8 Bone and Joint Problems That Can Be Treated in a Telehealth Visit
Orthopedics—the branch of medicine that focuses on bones and joints—is a pretty hands-on medical specialty. But increasingly, patients and providers are realizing that doctors can help patients manage many bone and joint problems via telehealth. During a phone call or videoconference, physicians can evaluate symptoms and movement, and recommend appropriate care. In some cases, additional in-person testing or treatment will be necessary. Other issues can be handled remotely.
Learn what bone and joint conditions can be treated through telemedicine, including joint pain, lower back pain, and arthritis pain.
1Lower Back Pain
Telehealth allows patients to get expert input from the relative comfort of home—a huge plus if back pain makes movement difficult. During a telehealth visit, patients describe their symptoms. The doctor will ask questions and may ask the patient to attempt some movements to check for loss of strength or mobility. In many cases, back pain can be safely handled at home with medicine and physical therapy exercises—that you can learn via video chat!
There are many different types of arthritis, but each cause joint inflammation, pain and swelling and require long-term treatment. Telehealth appointments allow providers to monitor patients’ response to treatment and gives patients the opportunity to quickly alert providers to changes in function and pain.
The University of Pittsburgh Medical Center began offering telemedicine consults to patients with rheumatoid arthritis in 2012. A 2016 follow-up study found that 38% of patients who participated in their telehealth program achieved remission within a year, compared to 25% of patients receiving traditional clinical care.
If you (or a loved one) experiences a sports injury, a telehealth consult can help you figure out if you need to make the trip to an urgent care clinic or not. In fact, a 2018 study found that offering telemedicine to youth athletes decreased travel and waiting time, as well as cost of care. A separate 2016 study found that telehealth reduced medically unnecessary emergency department visits by nearly 7%.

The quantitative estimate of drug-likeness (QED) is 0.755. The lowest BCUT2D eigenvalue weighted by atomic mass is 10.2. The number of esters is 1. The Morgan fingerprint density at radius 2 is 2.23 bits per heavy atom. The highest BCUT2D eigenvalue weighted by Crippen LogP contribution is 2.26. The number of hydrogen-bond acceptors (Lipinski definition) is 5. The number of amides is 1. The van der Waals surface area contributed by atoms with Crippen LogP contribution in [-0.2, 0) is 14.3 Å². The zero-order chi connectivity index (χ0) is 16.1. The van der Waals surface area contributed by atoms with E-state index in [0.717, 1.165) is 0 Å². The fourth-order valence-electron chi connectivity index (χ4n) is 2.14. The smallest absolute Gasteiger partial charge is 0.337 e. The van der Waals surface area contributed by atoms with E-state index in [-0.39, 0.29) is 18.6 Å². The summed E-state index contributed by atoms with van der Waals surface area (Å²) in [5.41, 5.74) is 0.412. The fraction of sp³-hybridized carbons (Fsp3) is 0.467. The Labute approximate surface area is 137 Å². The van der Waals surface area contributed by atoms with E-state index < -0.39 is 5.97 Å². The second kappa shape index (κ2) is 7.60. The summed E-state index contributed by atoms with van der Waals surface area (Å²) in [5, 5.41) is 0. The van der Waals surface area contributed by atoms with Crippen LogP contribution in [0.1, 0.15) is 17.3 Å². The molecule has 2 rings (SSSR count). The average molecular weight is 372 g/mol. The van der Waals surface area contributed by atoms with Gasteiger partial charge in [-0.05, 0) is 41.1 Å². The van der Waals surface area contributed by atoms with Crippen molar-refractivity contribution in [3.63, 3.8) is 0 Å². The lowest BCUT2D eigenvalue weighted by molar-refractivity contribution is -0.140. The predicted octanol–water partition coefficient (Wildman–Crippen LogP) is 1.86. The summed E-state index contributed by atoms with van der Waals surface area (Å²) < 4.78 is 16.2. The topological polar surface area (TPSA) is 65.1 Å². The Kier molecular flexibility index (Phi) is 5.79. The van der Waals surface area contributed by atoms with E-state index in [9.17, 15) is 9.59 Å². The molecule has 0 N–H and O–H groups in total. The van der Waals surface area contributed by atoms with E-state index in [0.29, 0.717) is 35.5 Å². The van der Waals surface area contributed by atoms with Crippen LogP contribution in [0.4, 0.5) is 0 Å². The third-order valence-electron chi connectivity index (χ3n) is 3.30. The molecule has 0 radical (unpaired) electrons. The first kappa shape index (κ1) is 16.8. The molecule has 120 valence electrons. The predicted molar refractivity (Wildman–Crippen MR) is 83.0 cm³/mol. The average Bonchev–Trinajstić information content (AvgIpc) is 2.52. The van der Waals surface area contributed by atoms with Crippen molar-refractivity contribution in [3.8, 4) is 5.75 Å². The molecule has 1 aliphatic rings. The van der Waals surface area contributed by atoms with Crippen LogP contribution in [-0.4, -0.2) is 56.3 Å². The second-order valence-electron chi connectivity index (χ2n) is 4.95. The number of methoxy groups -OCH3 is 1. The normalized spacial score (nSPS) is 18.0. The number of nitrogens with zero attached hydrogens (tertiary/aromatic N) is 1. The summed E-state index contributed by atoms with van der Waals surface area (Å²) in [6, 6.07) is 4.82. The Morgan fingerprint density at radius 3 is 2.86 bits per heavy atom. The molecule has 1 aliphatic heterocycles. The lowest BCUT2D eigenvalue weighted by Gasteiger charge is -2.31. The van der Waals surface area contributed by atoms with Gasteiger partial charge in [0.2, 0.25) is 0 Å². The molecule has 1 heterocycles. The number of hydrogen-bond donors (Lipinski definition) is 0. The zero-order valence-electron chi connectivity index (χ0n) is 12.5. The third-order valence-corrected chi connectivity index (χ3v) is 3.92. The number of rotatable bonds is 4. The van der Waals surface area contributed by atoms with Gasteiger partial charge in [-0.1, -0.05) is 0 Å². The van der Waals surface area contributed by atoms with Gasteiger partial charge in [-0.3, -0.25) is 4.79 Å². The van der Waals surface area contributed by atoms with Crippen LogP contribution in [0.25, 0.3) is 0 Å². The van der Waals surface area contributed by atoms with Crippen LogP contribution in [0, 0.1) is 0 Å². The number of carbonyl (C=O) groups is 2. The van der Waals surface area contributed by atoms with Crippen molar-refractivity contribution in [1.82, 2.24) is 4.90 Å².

Some patients will be advised to seek in-person care. Others can skip the trip and begin treatment at home.
It’s customary for patients to see their physicians a few weeks after bone or joint surgery. These appointments allow providers to check wound healing and assess patients’ progress; they’re also an opportunity to address problems.
Conducting post-surgical appointments via telehealth minimizes unnecessary (and possibly uncomfortable and inconvenient) travel. Videoconferencing lets doctors assess wound healing and patient movement in real time and tweak the patients’ treatment and recovery plan as necessary.
5Carpal Tunnel Syndrome
Carpal tunnel syndrome, a repetitive motion injury, causes pain, numbness and tingling in the hand and forearm. The condition tends to get worse over time, so prompt diagnosis and treatment may allow patients to continue their favorite activities and avoid surgery, at least for a while.
A doctor can evaluate your symptoms during a telehealth visit. You may be asked to move your hand and wrist through a series of exercises to assess numbness and tingling. If your symptoms aren’t serious, the doctor can prescribe at-home treatment. Eventually, in-person care may be necessary.
If you have pain in your shoulder, hip, knee or other joint, a telehealth appointment may be your first step to relief. A doctor can assess your symptoms and make recommendations for additional care and treatment based on your symptom report and video evaluation of your joint. You can manage many cases of joint pain safely at home with over-the-counter or prescription medicine, as well as rest, periodic icing of the joint, and controlled exercise.
If additional testing or treatment is required, your physician will direct you to in-person care.
7Bone or Joint Infections
Bone or joint infections can result from an injury or surgery; an infection elsewhere in the body can also spread to the bones or joints. Without treatment, the infection may cause organ damage. Symptoms of a bone or joint infection include pain, redness and swelling; limited movement; stiffness; and fever. If you’ve recently had surgery, you may also notice signs of infection (including redness, foul odor, and pus) at the surgical wound site.
Your doctor can evaluate your symptoms via telehealth and prescribe an antibiotic, if needed. You may be directed to a healthcare facility to have the infected wound culture-tested for microbiological pathogens.
Twist your ankle while on a hike? A telehealth visit can give you peace of mind. Most ankle injuries don’t require an X-ray or medical treatment, but it can be difficult to tell if your injury is one that should be X-rayed or not. A healthcare provider can look at and assess your ankle injury via telehealth, with your assistance. The provider may ask you to touch your ankle in specific places and report your symptoms. Depending on your response, the provider will either recommend at-home care or refer you to a clinic for medical imaging.